Of course there are more blatant elements that betray his origins, too. Many compositions have Hebrew verse, both biblical and modern, woven into the music. In January, the San Francisco Symphony gave the world premiere of “Uriah: The Man the King Wanted Dead,” a vocal score based on a biblical tale. It tells the story of King David’s nefarious ploy to marry Bathsheba, the wife of his general Uriah, by sending him to war. David’s treachery would spell near-certain death for Uriah, but it would allow Bathsheba to become David’s wife.
Coming up in April at the 92nd Street Y, the renowned Israeli siblings Gil and Orli Shaham (he on violin, her on piano) will perform a newly commissioned piece inspired by Hebrew niggun, or wordless vocal chants. “They asked me to do something with Jewish melodies,” Dorman said of the collaboration. But rather than use klezmer tropes or the lugubrious moans of the violin, he used the basic concept of niggunim. Like the prayers, Dorman’s score circles around a single note, repeating a few distinct melodic patterns throughout. “That ties it in to the Jewish music tradition,” Dorman said of the piece.
But perhaps Dorman’s best-known Hebrew work is the “Ellef Symphony,” which had its debut in 2000. A dark and haunting score, it incorporates Hebrew poetry from the 10th through 20th centuries in three distinct movements.
Each section evokes a stage of war: fear, in the first, with music set to words by the Spanish Talmud scholar Shmuel ha-Nagid (993-1056); slaughter comes next, using verses from Israel’s national poet Haim Nacham Bialik (1873-1934); and the third section is an elegy, set to a poem by the contemporary Israel writer Yuval Rappaport (b. 1975).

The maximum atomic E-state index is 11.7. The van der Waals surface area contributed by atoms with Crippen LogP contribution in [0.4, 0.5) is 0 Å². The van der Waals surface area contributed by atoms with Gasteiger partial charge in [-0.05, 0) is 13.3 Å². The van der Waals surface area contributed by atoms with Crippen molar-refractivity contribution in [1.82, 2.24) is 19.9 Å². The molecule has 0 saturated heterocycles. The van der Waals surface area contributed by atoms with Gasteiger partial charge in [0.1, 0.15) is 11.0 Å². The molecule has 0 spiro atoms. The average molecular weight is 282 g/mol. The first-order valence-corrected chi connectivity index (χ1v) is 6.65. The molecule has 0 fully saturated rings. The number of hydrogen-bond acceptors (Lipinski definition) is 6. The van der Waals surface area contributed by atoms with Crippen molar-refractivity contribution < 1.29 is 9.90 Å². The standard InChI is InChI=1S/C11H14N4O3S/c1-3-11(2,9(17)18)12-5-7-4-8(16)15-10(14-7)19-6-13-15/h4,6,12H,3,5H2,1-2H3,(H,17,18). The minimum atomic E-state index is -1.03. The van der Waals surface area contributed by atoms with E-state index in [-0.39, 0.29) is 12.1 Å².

“Everything I do ends up having a Jewish or Israeli element to it,” Dorman said. “I think it’s better not to have to force it,” he added.
But he admitted that the work the Israel Philharmonic will perform on Feb. 22 at Carnegie Hall — “Azerbaijani Dance” — isn’t exactly his own. “There’s nothing Hebrew or Jewish in it,” he explained. “I just heard a traditional Azerbaijani folk dance and couldn’t get it out of my mind.”
That was about six years ago. But when Mehta recently offered Dorman a new commission to open the current Israel Philharmonic season — its 75th — the folk music came back to mind. Dorman said he wanted to avoid traditional Western harmonies, and instead focused on the distinct instrumentation and rhythmic patterns of Azerbaijani dance.
“I really didn’t want to sound like a Western composer or a Jewish composer abusing their sounds,” he said. So he loosely interpreted a few hallmark Azerbaijani dance sounds and refashioned them for the scores’ basic elements — the harmony, melody, rhythm and color. “They’re all emulating different elements you hear in Azerbaijani music.”
Dorman’s eclectic influences make him hard to pin down. But he expressed few of the reservations common to Jewish or Israeli artists have when others label them as such. “When I was in Israel, they called my music minimalist, like the American style. When I came to America, all of a sudden I’m classified as Middle Eastern.
In a way,” he added, “it’s a bad thing because you don’t want to be pigeonholed. But on the other hand, at least it means people are listening to you.” n
The Israel Philharmonic Orchestra performs for one night only in New York on Tuesday, Feb. 22, at 7 p.m., at Carnegie Hall. (212) 247-7800. Located at 57th Street and Seventh Avenue. Program includes Dorman’s “Azerbaijani Dance,” Liszt’s “Piano Concerto No. 2 in A Major,” featuring Yefim Bronfman, and Mahler’s “Symphony No. 5 in C-sharp Minor.” Tickets $41-$129.